Deer density and disease prevalence influence transmission of chronic wasting disease in white-tailed deer, Ecosphere, Jan 2013. We evaluated the influence of deer density,
landscape features, and soil clay content on transmission of chronic wasting disease (CWD) in young white-tailed deer in south-central Wisconsin, USA. We evaluated how frequency-dependent, density-dependent, and intermediate transmission models predicted CWD incidence rates in harvested yearling deer. An intermediate transmission model, incorporating both disease prevalence and density of infected deer, performed better than simple density- and frequency-dependent models. Our results indicate a combination of social structure, non-linear relationships between infectious contact and deer density, and distribution of disease among groups are important factors driving CWD infection in young deer.
Study Spells Out Spread of Brain Illness in Animals, New York Times, Sept 9, 2009There is no evidence to date that humans who hunt, kill and eat deer have developed chronic wasting disease. Nor does the prion that causes it pass naturally to other animal species in the wild. Besides mad cow and chronic wasting disease, the prion diseases include Creutzfeldt-Jakob, which leads to dementia and death in humans. Each of these diseases is caused by a different strain, and all strains behave somewhat differently.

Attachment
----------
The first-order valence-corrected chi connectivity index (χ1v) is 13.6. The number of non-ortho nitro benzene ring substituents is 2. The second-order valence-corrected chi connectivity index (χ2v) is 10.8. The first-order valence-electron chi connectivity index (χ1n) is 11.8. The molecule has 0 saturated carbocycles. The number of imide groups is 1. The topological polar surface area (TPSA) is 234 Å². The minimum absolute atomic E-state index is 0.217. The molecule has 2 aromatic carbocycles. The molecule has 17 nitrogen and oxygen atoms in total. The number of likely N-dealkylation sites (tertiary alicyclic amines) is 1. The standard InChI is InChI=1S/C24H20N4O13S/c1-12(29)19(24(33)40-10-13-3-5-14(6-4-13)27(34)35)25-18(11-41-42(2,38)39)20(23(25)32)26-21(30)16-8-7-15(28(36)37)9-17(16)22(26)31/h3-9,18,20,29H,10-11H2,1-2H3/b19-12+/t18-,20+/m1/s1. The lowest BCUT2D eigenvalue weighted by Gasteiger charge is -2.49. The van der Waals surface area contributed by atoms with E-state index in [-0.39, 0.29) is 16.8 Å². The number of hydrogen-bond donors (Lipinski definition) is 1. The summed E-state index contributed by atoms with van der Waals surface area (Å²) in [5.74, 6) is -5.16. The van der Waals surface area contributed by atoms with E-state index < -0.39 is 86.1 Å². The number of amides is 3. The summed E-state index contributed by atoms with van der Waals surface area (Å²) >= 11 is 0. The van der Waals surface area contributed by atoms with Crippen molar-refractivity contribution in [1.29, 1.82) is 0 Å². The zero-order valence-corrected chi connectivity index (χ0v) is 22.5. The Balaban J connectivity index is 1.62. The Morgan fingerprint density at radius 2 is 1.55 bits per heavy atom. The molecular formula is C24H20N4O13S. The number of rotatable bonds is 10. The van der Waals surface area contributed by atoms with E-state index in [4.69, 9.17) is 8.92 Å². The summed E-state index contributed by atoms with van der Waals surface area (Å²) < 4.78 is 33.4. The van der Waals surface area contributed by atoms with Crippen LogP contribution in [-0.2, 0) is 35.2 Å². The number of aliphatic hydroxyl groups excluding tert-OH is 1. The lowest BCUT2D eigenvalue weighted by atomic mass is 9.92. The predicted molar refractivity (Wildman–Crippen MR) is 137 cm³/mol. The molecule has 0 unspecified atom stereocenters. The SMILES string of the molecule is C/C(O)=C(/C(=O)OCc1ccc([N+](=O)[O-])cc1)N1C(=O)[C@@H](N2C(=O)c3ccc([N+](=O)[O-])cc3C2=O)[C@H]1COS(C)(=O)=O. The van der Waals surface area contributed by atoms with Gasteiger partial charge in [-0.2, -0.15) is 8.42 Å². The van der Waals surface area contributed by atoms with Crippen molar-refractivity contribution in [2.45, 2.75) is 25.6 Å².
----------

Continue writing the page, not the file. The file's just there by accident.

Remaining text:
In the case of chronic wasting disease, “it turns out prions exploit the oldest trick in the book used by pathogens and parasites,” said Mike Miller, a veterinarian at the Colorado Division of Wildlife who is an expert on chronic wasting disease.
“Fecal-oral transmission is very effective,” Dr. Miller continued. Each deer excretes about two pounds of fecal pellets a day. As wild herds move around, or captive herds are trucked between states, more soil becomes infected.